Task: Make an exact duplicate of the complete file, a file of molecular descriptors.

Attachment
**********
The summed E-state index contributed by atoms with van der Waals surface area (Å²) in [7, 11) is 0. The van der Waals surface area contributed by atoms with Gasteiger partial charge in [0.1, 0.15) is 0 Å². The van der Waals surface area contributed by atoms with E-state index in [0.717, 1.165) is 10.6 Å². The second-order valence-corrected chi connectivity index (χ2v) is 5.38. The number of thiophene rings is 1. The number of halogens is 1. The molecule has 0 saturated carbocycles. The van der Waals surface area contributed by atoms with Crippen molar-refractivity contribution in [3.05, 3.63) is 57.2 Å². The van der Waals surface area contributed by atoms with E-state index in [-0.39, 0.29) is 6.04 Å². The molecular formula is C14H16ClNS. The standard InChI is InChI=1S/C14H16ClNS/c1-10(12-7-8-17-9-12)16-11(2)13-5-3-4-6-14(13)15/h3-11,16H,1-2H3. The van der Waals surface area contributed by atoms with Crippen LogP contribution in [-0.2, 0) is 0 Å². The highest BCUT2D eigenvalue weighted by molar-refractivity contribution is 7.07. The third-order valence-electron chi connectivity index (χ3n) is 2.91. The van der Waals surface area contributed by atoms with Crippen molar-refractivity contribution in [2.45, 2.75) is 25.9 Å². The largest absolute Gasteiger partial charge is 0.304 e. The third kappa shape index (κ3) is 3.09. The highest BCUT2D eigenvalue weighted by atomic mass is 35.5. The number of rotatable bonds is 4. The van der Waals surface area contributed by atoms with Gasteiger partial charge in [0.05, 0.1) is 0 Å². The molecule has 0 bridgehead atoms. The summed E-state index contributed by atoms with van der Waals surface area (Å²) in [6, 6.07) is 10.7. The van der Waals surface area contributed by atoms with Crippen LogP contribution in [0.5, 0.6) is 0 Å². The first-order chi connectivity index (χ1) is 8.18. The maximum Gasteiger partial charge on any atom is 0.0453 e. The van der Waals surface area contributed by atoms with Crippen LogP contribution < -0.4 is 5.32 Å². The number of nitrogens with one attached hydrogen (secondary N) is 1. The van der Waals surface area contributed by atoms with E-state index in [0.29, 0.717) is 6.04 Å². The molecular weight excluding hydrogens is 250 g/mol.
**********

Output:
The summed E-state index contributed by atoms with van der Waals surface area (Å²) in [7, 11) is 0. The van der Waals surface area contributed by atoms with Gasteiger partial charge in [0.1, 0.15) is 0 Å². The van der Waals surface area contributed by atoms with E-state index in [0.717, 1.165) is 10.6 Å². The second-order valence-corrected chi connectivity index (χ2v) is 5.38. The number of thiophene rings is 1. The number of halogens is 1. The molecule has 0 saturated carbocycles. The van der Waals surface area contributed by atoms with Crippen molar-refractivity contribution in [3.05, 3.63) is 57.2 Å². The van der Waals surface area contributed by atoms with E-state index in [-0.39, 0.29) is 6.04 Å². The molecular formula is C14H16ClNS. The standard InChI is InChI=1S/C14H16ClNS/c1-10(12-7-8-17-9-12)16-11(2)13-5-3-4-6-14(13)15/h3-11,16H,1-2H3. The van der Waals surface area contributed by atoms with Crippen LogP contribution in [-0.2, 0) is 0 Å². The highest BCUT2D eigenvalue weighted by molar-refractivity contribution is 7.07. The third-order valence-electron chi connectivity index (χ3n) is 2.91. The van der Waals surface area contributed by atoms with Crippen molar-refractivity contribution in [2.45, 2.75) is 25.9 Å². The largest absolute Gasteiger partial charge is 0.304 e. The third kappa shape index (κ3) is 3.09. The highest BCUT2D eigenvalue weighted by atomic mass is 35.5. The number of rotatable bonds is 4. The van der Waals surface area contributed by atoms with Gasteiger partial charge in [0.05, 0.1) is 0 Å². The molecule has 0 bridgehead atoms. The summed E-state index contributed by atoms with van der Waals surface area (Å²) in [6, 6.07) is 10.7. The van der Waals surface area contributed by atoms with Crippen LogP contribution in [0.5, 0.6) is 0 Å². The first-order chi connectivity index (χ1) is 8.18. The maximum Gasteiger partial charge on any atom is 0.0453 e. The van der Waals surface area contributed by atoms with Crippen LogP contribution < -0.4 is 5.32 Å². The number of nitrogens with one attached hydrogen (secondary N) is 1. The van der Waals surface area contributed by atoms with E-state index in [0.29, 0.717) is 6.04 Å². The molecular weight excluding hydrogens is 250 g/mol.